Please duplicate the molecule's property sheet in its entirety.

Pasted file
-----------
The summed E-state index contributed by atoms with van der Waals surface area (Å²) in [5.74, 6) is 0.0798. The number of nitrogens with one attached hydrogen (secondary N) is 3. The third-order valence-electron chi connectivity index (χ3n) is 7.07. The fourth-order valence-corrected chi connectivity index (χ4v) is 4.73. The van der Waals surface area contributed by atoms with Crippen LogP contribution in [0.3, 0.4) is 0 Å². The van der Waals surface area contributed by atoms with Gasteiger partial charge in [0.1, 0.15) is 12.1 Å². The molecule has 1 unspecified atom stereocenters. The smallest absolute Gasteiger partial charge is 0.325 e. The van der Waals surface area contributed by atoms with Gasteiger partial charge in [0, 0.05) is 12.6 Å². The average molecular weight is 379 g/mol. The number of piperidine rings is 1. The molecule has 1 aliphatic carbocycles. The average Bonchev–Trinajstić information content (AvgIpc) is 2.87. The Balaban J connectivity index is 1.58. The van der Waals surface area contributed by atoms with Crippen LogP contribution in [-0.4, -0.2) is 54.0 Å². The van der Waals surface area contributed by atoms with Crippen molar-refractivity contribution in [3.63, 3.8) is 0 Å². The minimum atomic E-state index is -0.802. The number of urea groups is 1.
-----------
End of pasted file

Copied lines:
The summed E-state index contributed by atoms with van der Waals surface area (Å²) in [5.74, 6) is 0.0798. The number of nitrogens with one attached hydrogen (secondary N) is 3. The third-order valence-electron chi connectivity index (χ3n) is 7.07. The fourth-order valence-corrected chi connectivity index (χ4v) is 4.73. The van der Waals surface area contributed by atoms with Crippen LogP contribution in [0.3, 0.4) is 0 Å². The van der Waals surface area contributed by atoms with Gasteiger partial charge in [0.1, 0.15) is 12.1 Å². The molecule has 1 unspecified atom stereocenters. The smallest absolute Gasteiger partial charge is 0.325 e. The van der Waals surface area contributed by atoms with Gasteiger partial charge in [0, 0.05) is 12.6 Å². The average molecular weight is 379 g/mol. The number of piperidine rings is 1. The molecule has 1 aliphatic carbocycles. The average Bonchev–Trinajstić information content (AvgIpc) is 2.87. The Balaban J connectivity index is 1.58. The van der Waals surface area contributed by atoms with Crippen LogP contribution in [-0.4, -0.2) is 54.0 Å². The van der Waals surface area contributed by atoms with Crippen molar-refractivity contribution in [3.63, 3.8) is 0 Å². The minimum atomic E-state index is -0.802. The number of urea groups is 1.